I appreciate that you're voting for Trump against the neoliberals, but Trump is a capitalist, and he's not going to give you what you want. The "unproductive" will be off the dole, but they'll be in prison or criminals, and that'll cost you, a lot. The illegal immigrants will be sent home, cheap foreign imports will cease flooding into WalMart, and then Americans (even some white people, oh my!) will be $1 per hour wage slaves. We might get out of Iraq and Afghanistan, and Syria, and Libya, and wherever else, but do you think Trump is going to just disband the army? (Well, he might, a little, flooding the nation with even more cheap labor). If the Army is not overseas, it'll be here; an army presupposes an enemy, and you, my gentle white lower-middle-class reader — along with all the women, black people, Hispanic people, Muslims, gays, etc. — will be its enemy.

No one will give us liberty and prosperity, not the neoliberals, not the professional-managerial class, not the bourgeoisie, not the strongman. If we want liberty and prosperity, we have to seize power ourselves, and hold it, not give it up ever, to anyone, however well-meaning and sincere.

You can stand for more of the same shit, and vote for Clinton. You can stand for a "change", and live in poverty enforced by a police state, and vote for Trump. Or you can work for justice, for law and order, for a civilized society, a society that is moral, decent, productive and wealthy: you can work for socialism.

It's your world. How do you want it to be?

Sunday, March 20, 2016

A socialist analysis of the 2016 presidential election

According to Marx, only the proletariat is capable of a revolutionary transformation of society, not because people in the proletariat are somehow better, but because the contradictions of bourgeois society create the proletariat — and only the proletariat — in ways that will eventually make them capable of revolutionary transformation. Only when the proletariat has lost everything under capitalism will they find the will and the power to overthrow capitalism.

The bourgeoisie has been far more clever than Marx expected in clinging to power, but the contradictions remain, and for a variety of reasons, the bourgeoisie is running out of tricks.

The proletariat must, however, learn to seize power, and learn to exercise it. What makes them a revolutionary class does not make them a good ruling class: there is nothing about the proletariat that makes them especially wise, clever, or efficient. And thus with any ruling class: the landed aristocracy and the bourgeoisie had to learn to rule as well. There is no way to learn how to actually take power but by trying and failing to take it; there is no way to learn to actually rule without trying and failing to rule.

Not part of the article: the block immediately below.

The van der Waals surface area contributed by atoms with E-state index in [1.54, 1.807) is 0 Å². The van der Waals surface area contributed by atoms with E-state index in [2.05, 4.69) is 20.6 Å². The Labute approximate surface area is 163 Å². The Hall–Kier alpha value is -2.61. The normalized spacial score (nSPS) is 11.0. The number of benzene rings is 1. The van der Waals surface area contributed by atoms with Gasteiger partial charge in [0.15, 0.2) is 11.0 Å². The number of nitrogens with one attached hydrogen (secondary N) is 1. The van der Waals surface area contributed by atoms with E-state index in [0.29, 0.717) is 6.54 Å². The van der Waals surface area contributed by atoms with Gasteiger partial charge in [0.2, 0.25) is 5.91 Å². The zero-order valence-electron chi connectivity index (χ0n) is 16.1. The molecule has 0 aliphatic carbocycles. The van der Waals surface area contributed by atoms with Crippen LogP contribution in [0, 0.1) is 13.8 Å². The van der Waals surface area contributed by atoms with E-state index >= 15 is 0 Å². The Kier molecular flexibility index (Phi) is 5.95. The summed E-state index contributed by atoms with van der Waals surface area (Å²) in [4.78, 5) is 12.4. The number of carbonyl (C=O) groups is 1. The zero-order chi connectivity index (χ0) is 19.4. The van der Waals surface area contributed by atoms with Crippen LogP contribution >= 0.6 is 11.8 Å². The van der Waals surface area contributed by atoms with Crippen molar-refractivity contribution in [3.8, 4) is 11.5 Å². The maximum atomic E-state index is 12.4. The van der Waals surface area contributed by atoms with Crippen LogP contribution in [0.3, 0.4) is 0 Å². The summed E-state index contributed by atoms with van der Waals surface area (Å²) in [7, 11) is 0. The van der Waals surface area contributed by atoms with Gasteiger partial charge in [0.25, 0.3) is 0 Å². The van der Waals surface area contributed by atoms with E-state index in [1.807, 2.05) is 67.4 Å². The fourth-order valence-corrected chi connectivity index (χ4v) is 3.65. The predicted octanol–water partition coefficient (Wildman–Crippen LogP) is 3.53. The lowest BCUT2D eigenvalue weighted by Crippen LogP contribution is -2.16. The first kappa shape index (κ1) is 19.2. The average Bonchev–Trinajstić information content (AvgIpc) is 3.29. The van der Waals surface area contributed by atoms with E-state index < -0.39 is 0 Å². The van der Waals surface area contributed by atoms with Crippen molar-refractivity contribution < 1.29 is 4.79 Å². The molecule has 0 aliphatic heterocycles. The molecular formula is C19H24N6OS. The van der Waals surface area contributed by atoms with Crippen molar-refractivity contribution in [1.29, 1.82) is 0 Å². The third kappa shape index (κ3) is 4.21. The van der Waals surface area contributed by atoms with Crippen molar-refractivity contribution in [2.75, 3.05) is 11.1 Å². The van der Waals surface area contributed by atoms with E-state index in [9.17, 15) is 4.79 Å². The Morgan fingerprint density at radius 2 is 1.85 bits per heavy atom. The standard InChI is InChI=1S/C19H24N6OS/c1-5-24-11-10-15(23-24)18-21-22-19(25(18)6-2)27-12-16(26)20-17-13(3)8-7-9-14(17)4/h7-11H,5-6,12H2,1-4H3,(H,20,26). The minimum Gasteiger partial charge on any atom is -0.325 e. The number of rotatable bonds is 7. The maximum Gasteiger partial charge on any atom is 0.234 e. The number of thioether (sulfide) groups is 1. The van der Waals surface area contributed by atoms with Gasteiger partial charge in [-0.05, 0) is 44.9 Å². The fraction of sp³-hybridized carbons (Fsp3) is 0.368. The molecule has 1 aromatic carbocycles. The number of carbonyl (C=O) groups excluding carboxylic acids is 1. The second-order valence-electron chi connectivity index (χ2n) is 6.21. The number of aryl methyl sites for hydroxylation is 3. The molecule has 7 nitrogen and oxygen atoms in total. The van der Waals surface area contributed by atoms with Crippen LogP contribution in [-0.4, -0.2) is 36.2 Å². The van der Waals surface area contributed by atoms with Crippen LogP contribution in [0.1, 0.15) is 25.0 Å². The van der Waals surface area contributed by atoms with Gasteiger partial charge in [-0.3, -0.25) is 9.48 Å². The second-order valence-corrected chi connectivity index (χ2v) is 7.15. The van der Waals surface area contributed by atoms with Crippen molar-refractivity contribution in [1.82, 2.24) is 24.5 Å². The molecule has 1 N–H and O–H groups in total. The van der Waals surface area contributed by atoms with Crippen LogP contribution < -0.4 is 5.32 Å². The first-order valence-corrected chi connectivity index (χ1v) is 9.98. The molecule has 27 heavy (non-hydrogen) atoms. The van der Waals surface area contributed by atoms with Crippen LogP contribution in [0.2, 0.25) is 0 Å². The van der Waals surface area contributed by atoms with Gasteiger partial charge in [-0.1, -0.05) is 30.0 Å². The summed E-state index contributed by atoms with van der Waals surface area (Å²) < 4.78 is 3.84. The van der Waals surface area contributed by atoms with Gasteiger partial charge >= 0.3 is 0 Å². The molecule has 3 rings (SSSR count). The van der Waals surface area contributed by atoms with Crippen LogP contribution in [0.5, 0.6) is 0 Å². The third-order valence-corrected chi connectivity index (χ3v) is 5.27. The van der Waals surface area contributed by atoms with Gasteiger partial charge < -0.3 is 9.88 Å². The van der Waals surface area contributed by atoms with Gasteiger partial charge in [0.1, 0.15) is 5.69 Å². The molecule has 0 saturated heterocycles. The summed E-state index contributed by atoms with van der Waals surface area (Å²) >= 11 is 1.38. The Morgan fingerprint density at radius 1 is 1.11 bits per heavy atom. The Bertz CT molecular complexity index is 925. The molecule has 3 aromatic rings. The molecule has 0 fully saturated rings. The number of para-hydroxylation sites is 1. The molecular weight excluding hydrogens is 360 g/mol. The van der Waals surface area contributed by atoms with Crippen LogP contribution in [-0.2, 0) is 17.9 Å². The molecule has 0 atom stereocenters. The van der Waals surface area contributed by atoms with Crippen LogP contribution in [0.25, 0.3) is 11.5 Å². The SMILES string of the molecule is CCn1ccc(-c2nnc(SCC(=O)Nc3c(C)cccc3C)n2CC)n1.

The 2016 Presidential election raises some interesting issues.

First, neoliberalism is facing real problems. Although he's a racist (or playing one on TV), his racism is not why Donald Trump is popular. He's popular because he's anti-neoliberalism. And if he does beat Clinton, Trump will beat her precisely because he's anti-neoliberalism, at least on paper. (Trump doesn't have the will to actually fight neoliberalism as President.)

Sanders should be beating Clinton like Trump is beating Cruz, right?. He should be beating her even more soundly: the bourgeois left is supposedly more against neoliberalism than the right, n'est ce pas? Hardly. Neoliberalism is a creature of the bourgeois left, not the right. The bourgeois right is much more mercantilist/realist than neoliberal. Socialists should never count the bourgeois left as allies; the bourgeois left would rather risk fascism than socialism.

There is nothing about the proletariat that automatically disposes them to socialism. When they are being oppressed, they will pick whoever offers them the best story about escaping their oppression. The bourgeois right and the fascists are telling a better story than the neoliberals and the socialists. What is encouraging about Trump's popularity is that the proletariat is starting to fight back, on its own terms and not on the terms dictated by the neoliberals. They are fighting back poorly, unwisely, ineffectively, but they are fighting.

It really doesn't matter whether Trump or Clinton wins the election. Both will kill a bunch of brown foreigners and black Americans. The economy will continue to stagnate and decline under both. Neither will do shit about global warming. People in Flint will still drink filthy water. We will continue to imprison people, especially black people, in numbers that would make Stalin blush. Middle class white women will probably do marginally better under Clinton; middle class white men will probably do marginally better under Trump, but everyone not in the top 0.1%, the actual ruling class, or the top 10%, their servants, will be worse off four years after the election.

Indeed, it is possibly better if Trump wins the election. First, Trump is a buffoon, without the will to actually be a real fascist. If he's elected, he will quickly expose the emptiness of the nationalist/realist agenda. If Clinton wins (or if Trump is denied the Republican nomination), then the forces of reaction will just get stronger, and whoever follows Trump could well have the will to real fascism.

Socialists have an historic opportunity, one not seen since the aftermath of the First Global Imperialist War (a.k.a. WW I). Neoliberalism is collapsing, and the forces of reaction have only (for now) a clown to represent them. We have the perfect opportunity to tell a better story (better in no small part because it's true). Neoliberalism is weak, and, losing hegemony, the American neoliberals can no longer buy off even the labor aristocracy, much less the proletariat as a class.

Trump's weak-tea fascism-lite, if quickly exposed, will not have the force to satisfy the proletariat. However, if current conditions are a great opportunity for socialism, they are a great opportunity for real fascism, which holds a lot of appeal for the still-maturing proletariat.